"Oh, hi!" one hears on the wide streets of Marfa. "I didn’t know you were here, too. Hey, I’ve been meaning to chat with you about something."
Amazingly enough, Austinites drive more than six hours into the Chihuahuan desert for tête-à-têtes that evade them back home.
That’s one of the social allures before, during and after the annual New Year’s Eve party hosted by Austin communications strategist Steven Tomlinson and social entrepreneur and philanthropist Eugene Sepulveda at the Rock Hudson Suite of Marfa’s Hotel Paisano.
When we weren’t reading, napping, walking or snacking over the course of four days, we were talking. Here’s what I learned:
From musician Graham Reynolds: Why melancholy is associated with minor keys, especially in jazz. Despite feelings sparked by the rarer key, the blues is almost always performed in a major key.
From environmental specialist Susan Ghertner: That water is and will remain the chief ecological concern of companies like H-E-B, where she works. It’s especially key in making the enlightened grocery chain’s in-house products.
From Ghertner and fellow San Antonio resident Hazel Barbour: That one can revive the adventurous spirit of the strong-willed women who explored the world, as lovingly portrayed in the 1985 play "Eleemosynary."
From Texas Nature Conservancy fundraiser Renee King: That it is crucial make this group’s nature preserves available to the public in at least a limited way. How else to spread the good word?
From Austin-to-Marfa artist Julie Speed during a long visit to her studios near the Chinati Foundation: Why she has returned to portraying nudes (no need to decide on which clothes her subjects should wear). Also, how to turn an old jail into a magical space for the making and showing of paintings, prints and other works.
From OwnLocal product manager Will Roman: That the younger generation is as engaged in thoughtful political discourse as any other. Roman also makes almost any encounter fun.
From charming pair Kim and Kyle Hughes: That they were married in the otherwise off-limits copula of the Presidio County Courthouse in Marfa. She wore a pink coat and jeans, he dressed in a Stubbs T-shirt.
From theater director Shawn Sides: That she’s putting the last touches on "Stop Hitting Yourself," which will premiere at Lincoln Center in about a month. (Glad she could take a West Texas break. I would be a wreck.)
From electrical field operator Evan based in Odessa (missed the last name): That there’s an enormous need for high-wattage electrical generators out in West Texas these days. He turned his life around by training to fix them.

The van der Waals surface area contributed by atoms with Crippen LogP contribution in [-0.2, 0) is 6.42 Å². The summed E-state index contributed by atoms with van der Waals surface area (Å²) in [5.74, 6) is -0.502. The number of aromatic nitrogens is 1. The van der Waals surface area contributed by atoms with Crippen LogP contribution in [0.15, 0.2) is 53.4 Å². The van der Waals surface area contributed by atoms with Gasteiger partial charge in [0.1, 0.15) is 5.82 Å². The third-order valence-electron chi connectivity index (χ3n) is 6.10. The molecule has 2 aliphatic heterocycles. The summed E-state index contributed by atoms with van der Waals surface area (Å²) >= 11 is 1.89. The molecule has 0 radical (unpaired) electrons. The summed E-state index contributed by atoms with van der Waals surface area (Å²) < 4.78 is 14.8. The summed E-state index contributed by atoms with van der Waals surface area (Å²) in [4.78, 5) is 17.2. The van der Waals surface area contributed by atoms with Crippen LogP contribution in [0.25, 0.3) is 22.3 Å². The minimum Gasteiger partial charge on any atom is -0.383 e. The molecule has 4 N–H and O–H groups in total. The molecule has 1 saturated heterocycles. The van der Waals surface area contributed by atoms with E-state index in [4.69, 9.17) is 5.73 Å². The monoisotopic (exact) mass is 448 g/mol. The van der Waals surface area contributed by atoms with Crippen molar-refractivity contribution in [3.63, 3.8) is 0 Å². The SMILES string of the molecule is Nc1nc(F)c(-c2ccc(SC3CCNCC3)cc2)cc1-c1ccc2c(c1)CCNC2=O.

From public health specialist Klaus Kroyer Madsen: That one can maintain a benevolent sense of humor and dignity in challenging situations, even on the back of a donkey.
From activists and social benefactors Richard Hartgrove and Gary Cooper: That even if you retired decades ago, you can easily conquer all the Marfa extra-curriculars: Hiking Mount Livermore, star-gazing at McDonald’s Observatory on a frigid night, touring the Mexican side of the border across from Big Bend National Park.
From filmmaker Greg Kwedar: He’s working on a planned documentary about the Border Patrol and a mysterious death. Also heard about his years playing rugby and footie at high levels of skill.
From law school student Micah King: That he plans to join the prosecutorial side of the law, then reform it through political activism.
From movie producer Molly Christie Benson: That movie-making is a complicated business, especially when you are part of a tremendously active and intrepid family.
From art director Peter Benson: All about his youth spent in Miami during the "Scarface" 1980s. Glad he came out on the other side without visible scars.
From hosts Steven and Eugene: That one can orchestrate the good times of several dozen guests, long-distance and up-close, through thorough organizing, clear messaging and great patience.
Sweetening the social pool
This year, schoolteacher and traveling companion Lawrence Morgan and I joined a small subset of Marfa guests who first dined and slept at the Gage Hotel and Restaurant in Marathon, lunched in the rustic Mexican village of Boquillas del Carmen, Coahuila, and then spun around Terlingua on the other end of Bend Bend National Park.
The international crossing at Boquillas is made possible by a new Department of Homeland Security customs station on the American side of the Rio Grande. The village of 40 or so families, cut off from the rest of Mexico by the wall-like Sierra del Carmen, has always depended on a trickle of tourists from the park. Yet that link was severed for too long after 9/11.
During this trip, the return to our side was complicated by malfunctioning kiosks that are supposed to read one’s passport, then link the traveler up by phone to a customs officer in El Paso. The three federal employees who tried to help us through the 90-minute wait in line kept their cools, but not all the tourists, some of whose behavior can be frankly qualified as ugly.
Why is is OK to disrespect — even curse — federal workers in uniform, honorably doing their jobs, while reserving demonstrative respect for the military, also federal employees doing a job? It seems that pundits and politicians have poisoned the social pool against one set of workers, while demanding esteem for the other, sometimes executing the same functions with similar risks.
Some day, that will change.